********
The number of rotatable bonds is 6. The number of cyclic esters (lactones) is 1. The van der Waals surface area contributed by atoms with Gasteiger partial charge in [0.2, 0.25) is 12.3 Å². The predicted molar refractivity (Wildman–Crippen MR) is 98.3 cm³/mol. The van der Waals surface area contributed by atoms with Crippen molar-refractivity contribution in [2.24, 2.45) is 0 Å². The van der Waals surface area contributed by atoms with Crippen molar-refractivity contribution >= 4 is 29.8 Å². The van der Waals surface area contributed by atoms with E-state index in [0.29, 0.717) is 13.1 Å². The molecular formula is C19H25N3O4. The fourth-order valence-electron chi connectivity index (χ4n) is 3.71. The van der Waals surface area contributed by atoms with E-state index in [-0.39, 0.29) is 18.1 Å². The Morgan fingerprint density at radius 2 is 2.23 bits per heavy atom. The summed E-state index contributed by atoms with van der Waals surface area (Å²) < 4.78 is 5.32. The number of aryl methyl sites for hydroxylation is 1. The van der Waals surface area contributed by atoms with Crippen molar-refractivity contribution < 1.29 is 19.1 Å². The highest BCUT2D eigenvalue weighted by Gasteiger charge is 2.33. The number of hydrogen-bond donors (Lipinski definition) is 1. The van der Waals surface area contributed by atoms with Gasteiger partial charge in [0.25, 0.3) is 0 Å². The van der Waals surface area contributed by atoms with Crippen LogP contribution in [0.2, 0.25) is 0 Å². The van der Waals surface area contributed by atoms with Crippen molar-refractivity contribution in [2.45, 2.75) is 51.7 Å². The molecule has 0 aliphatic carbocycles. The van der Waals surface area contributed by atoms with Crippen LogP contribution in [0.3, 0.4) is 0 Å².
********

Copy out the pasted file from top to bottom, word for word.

The number of rotatable bonds is 6. The number of cyclic esters (lactones) is 1. The van der Waals surface area contributed by atoms with Gasteiger partial charge in [0.2, 0.25) is 12.3 Å². The predicted molar refractivity (Wildman–Crippen MR) is 98.3 cm³/mol. The van der Waals surface area contributed by atoms with Crippen molar-refractivity contribution in [2.24, 2.45) is 0 Å². The van der Waals surface area contributed by atoms with Crippen molar-refractivity contribution >= 4 is 29.8 Å². The van der Waals surface area contributed by atoms with E-state index in [0.29, 0.717) is 13.1 Å². The molecular formula is C19H25N3O4. The fourth-order valence-electron chi connectivity index (χ4n) is 3.71. The van der Waals surface area contributed by atoms with E-state index in [-0.39, 0.29) is 18.1 Å². The Morgan fingerprint density at radius 2 is 2.23 bits per heavy atom. The summed E-state index contributed by atoms with van der Waals surface area (Å²) < 4.78 is 5.32. The number of aryl methyl sites for hydroxylation is 1. The van der Waals surface area contributed by atoms with Crippen molar-refractivity contribution < 1.29 is 19.1 Å². The highest BCUT2D eigenvalue weighted by Gasteiger charge is 2.33. The number of hydrogen-bond donors (Lipinski definition) is 1. The van der Waals surface area contributed by atoms with Gasteiger partial charge in [0.25, 0.3) is 0 Å². The van der Waals surface area contributed by atoms with Crippen LogP contribution in [0.2, 0.25) is 0 Å². The van der Waals surface area contributed by atoms with Crippen molar-refractivity contribution in [2.45, 2.75) is 51.7 Å². The molecule has 0 aliphatic carbocycles. The van der Waals surface area contributed by atoms with Crippen LogP contribution in [0.3, 0.4) is 0 Å².